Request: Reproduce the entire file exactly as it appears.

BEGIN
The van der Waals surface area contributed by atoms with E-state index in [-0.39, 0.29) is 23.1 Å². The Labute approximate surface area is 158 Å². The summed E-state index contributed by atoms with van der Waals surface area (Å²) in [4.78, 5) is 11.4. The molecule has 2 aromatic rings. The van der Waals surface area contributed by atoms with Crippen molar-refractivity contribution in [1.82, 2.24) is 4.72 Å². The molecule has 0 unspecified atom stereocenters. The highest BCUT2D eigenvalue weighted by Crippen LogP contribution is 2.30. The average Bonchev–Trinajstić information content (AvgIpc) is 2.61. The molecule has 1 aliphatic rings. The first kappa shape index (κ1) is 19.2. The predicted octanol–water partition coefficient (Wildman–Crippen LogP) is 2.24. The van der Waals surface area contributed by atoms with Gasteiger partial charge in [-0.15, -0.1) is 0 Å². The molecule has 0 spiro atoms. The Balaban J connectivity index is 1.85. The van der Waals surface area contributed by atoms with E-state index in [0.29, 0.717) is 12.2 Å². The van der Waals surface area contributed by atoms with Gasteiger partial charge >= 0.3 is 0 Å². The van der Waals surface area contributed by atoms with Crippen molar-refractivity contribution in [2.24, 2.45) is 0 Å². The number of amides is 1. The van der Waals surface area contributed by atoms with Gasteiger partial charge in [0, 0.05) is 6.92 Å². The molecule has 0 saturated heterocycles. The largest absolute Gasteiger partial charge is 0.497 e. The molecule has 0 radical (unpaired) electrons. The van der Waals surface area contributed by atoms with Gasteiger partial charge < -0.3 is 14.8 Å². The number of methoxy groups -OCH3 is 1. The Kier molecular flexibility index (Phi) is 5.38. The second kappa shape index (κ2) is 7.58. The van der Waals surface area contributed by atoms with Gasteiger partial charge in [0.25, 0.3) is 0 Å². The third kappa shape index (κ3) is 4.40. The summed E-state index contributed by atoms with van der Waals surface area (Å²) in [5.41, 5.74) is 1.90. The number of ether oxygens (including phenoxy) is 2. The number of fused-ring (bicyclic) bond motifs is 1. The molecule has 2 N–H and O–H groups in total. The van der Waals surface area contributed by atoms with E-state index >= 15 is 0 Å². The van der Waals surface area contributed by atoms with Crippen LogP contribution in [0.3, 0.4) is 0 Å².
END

The van der Waals surface area contributed by atoms with E-state index in [-0.39, 0.29) is 23.1 Å². The Labute approximate surface area is 158 Å². The summed E-state index contributed by atoms with van der Waals surface area (Å²) in [4.78, 5) is 11.4. The molecule has 2 aromatic rings. The van der Waals surface area contributed by atoms with Crippen molar-refractivity contribution in [1.82, 2.24) is 4.72 Å². The molecule has 0 unspecified atom stereocenters. The highest BCUT2D eigenvalue weighted by Crippen LogP contribution is 2.30. The average Bonchev–Trinajstić information content (AvgIpc) is 2.61. The molecule has 1 aliphatic rings. The first kappa shape index (κ1) is 19.2. The predicted octanol–water partition coefficient (Wildman–Crippen LogP) is 2.24. The van der Waals surface area contributed by atoms with Gasteiger partial charge in [-0.15, -0.1) is 0 Å². The molecule has 0 spiro atoms. The Balaban J connectivity index is 1.85. The van der Waals surface area contributed by atoms with E-state index in [0.29, 0.717) is 12.2 Å². The van der Waals surface area contributed by atoms with Gasteiger partial charge >= 0.3 is 0 Å². The van der Waals surface area contributed by atoms with Crippen molar-refractivity contribution in [2.24, 2.45) is 0 Å². The number of amides is 1. The van der Waals surface area contributed by atoms with Gasteiger partial charge in [0, 0.05) is 6.92 Å². The molecule has 0 saturated heterocycles. The largest absolute Gasteiger partial charge is 0.497 e. The molecule has 0 radical (unpaired) electrons. The van der Waals surface area contributed by atoms with Gasteiger partial charge < -0.3 is 14.8 Å². The number of methoxy groups -OCH3 is 1. The Kier molecular flexibility index (Phi) is 5.38. The second kappa shape index (κ2) is 7.58. The van der Waals surface area contributed by atoms with Gasteiger partial charge in [0.25, 0.3) is 0 Å². The third kappa shape index (κ3) is 4.40. The summed E-state index contributed by atoms with van der Waals surface area (Å²) in [5.41, 5.74) is 1.90. The number of ether oxygens (including phenoxy) is 2. The number of fused-ring (bicyclic) bond motifs is 1. The molecule has 2 N–H and O–H groups in total. The van der Waals surface area contributed by atoms with E-state index >= 15 is 0 Å². The van der Waals surface area contributed by atoms with Crippen LogP contribution in [0.3, 0.4) is 0 Å².